Shifting attachments to social groups are a constant in the modern era. What accounts for variation in the strength of group identification? Whereas prior work has explained variation between individuals, this article develops a network-analytic theory of within-person changes in group identification. The authors hypothesize that identification is positively related to occupying positions characterized by local clustering -- having contacts who are mutually interconnected -- and global integration -- having contacts who are a part of a community different from that to which a focal actor belongs. They use the tools of computational linguistics, combining pretrained GloVe word embedding models with the retrofitting-based finetuning model Mittens, to develop a language-based measure of identification. They validate this model using a widely used survey-based scale of organizational identification, and apply the model to a dataset of pooled internal email communications from three disparate organizations. Analyses using linear regression find general support for the theory.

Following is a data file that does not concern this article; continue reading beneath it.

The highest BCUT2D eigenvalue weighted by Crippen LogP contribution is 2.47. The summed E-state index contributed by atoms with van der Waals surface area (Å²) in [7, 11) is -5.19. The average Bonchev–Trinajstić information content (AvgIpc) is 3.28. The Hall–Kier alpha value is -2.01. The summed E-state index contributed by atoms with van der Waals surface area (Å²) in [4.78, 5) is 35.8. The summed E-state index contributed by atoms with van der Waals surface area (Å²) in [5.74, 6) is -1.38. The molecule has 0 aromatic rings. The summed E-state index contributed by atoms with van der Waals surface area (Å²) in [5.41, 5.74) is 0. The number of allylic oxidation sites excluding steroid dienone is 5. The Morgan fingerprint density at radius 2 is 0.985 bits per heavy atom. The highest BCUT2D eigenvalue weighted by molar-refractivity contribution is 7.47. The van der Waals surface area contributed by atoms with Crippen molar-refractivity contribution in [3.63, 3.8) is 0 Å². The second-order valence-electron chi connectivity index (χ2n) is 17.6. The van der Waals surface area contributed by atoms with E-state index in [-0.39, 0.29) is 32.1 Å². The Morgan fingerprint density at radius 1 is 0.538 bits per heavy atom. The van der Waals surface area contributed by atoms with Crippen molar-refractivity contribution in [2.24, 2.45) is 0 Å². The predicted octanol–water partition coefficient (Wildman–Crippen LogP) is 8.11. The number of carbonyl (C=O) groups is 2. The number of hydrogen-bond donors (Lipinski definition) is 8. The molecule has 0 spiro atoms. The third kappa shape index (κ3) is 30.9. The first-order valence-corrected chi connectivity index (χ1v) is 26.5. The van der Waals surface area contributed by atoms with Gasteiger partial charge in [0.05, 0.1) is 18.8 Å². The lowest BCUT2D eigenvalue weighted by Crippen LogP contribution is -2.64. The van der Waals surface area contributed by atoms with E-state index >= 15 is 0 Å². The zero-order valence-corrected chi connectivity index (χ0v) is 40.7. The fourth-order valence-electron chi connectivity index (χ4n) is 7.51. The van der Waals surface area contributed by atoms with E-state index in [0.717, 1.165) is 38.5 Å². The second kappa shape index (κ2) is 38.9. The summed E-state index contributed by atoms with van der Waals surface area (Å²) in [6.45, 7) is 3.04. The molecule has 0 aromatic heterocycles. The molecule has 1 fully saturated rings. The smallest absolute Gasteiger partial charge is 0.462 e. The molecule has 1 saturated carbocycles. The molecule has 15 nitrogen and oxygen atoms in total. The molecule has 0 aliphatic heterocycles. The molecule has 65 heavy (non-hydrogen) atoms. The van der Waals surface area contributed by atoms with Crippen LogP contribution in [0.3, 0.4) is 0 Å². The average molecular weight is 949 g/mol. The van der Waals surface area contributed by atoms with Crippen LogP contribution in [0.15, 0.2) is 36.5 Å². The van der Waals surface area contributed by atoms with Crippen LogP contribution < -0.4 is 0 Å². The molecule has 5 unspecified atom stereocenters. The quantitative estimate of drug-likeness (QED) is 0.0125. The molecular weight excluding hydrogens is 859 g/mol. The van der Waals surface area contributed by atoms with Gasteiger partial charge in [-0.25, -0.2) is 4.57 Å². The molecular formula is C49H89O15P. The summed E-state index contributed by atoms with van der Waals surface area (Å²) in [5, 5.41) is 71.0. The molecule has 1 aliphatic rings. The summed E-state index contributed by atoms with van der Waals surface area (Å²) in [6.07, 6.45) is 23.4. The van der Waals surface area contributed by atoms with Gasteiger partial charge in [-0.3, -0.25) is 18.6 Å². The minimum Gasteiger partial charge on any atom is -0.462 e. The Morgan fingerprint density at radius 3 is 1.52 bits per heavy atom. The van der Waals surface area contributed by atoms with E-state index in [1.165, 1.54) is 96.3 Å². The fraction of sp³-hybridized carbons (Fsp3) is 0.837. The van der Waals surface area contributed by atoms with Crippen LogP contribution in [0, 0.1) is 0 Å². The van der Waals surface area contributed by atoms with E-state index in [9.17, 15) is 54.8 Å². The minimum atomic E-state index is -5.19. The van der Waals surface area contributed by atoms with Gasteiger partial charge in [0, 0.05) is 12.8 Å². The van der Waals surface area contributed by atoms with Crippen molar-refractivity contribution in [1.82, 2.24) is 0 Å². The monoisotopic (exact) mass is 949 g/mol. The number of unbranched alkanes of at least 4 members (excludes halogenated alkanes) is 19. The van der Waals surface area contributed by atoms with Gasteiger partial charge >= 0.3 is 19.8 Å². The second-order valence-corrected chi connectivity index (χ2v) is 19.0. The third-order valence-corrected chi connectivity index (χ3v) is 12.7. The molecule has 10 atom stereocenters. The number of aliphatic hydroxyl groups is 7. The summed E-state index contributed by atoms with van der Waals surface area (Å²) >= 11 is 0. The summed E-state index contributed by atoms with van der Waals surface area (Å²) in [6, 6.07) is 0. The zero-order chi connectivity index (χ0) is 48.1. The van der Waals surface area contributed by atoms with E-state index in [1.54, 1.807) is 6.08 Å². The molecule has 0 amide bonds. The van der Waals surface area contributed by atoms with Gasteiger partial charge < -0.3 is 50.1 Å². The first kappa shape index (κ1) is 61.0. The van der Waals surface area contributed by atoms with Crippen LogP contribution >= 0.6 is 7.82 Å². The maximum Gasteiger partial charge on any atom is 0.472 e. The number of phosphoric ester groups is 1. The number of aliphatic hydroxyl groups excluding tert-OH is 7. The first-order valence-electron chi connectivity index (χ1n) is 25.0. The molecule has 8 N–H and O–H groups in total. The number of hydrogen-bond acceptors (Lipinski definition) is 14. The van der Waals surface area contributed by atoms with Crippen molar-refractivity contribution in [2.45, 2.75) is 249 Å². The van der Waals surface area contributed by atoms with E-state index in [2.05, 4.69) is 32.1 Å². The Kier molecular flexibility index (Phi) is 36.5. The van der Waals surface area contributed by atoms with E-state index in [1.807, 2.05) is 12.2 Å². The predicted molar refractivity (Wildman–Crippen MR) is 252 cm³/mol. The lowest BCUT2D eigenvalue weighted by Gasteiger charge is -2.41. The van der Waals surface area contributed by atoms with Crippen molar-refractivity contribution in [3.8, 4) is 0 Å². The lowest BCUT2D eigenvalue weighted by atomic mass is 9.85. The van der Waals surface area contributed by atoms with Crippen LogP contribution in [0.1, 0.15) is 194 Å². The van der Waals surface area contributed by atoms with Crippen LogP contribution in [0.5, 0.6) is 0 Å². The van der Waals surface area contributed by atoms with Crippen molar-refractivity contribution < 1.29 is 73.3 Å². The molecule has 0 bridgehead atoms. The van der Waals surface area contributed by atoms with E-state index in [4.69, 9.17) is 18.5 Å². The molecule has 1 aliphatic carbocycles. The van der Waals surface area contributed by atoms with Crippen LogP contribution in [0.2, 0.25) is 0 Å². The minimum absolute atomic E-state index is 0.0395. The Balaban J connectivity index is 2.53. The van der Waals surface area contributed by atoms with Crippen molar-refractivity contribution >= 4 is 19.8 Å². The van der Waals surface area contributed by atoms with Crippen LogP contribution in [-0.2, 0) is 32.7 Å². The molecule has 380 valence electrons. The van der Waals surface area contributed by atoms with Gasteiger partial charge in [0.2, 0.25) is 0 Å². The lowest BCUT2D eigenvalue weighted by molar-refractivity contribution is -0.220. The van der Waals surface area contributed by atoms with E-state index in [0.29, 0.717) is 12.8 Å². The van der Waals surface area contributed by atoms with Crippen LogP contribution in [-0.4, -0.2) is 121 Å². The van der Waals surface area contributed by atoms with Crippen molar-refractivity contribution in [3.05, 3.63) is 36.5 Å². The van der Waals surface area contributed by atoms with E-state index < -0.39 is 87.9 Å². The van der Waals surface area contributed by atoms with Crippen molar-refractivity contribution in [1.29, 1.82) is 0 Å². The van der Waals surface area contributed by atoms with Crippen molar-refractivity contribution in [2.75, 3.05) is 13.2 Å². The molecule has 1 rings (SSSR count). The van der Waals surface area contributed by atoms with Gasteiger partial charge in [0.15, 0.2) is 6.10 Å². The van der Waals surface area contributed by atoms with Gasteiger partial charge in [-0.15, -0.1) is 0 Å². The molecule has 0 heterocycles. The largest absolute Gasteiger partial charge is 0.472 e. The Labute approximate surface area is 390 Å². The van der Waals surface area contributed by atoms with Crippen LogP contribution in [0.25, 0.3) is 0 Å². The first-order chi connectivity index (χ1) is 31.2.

Bio: Lara is a PhD candidate in Macro Organizational Behavior at Stanford Graduate School of Business. She is broadly interested in using computational methods to better understand the dynamics of identity and culture at work, both at the individual and the organizational level of analysis. Her work employs a broad set of tools, including word embeddings, topic modeling, network analysis, surveys, and field experiments. Prior to Stanford, she received bachelor’s degrees in Computer Science and Psychology from University of California, Berkeley, and a master’s degree in Industrial Organizational Psychology from San Francisco State University.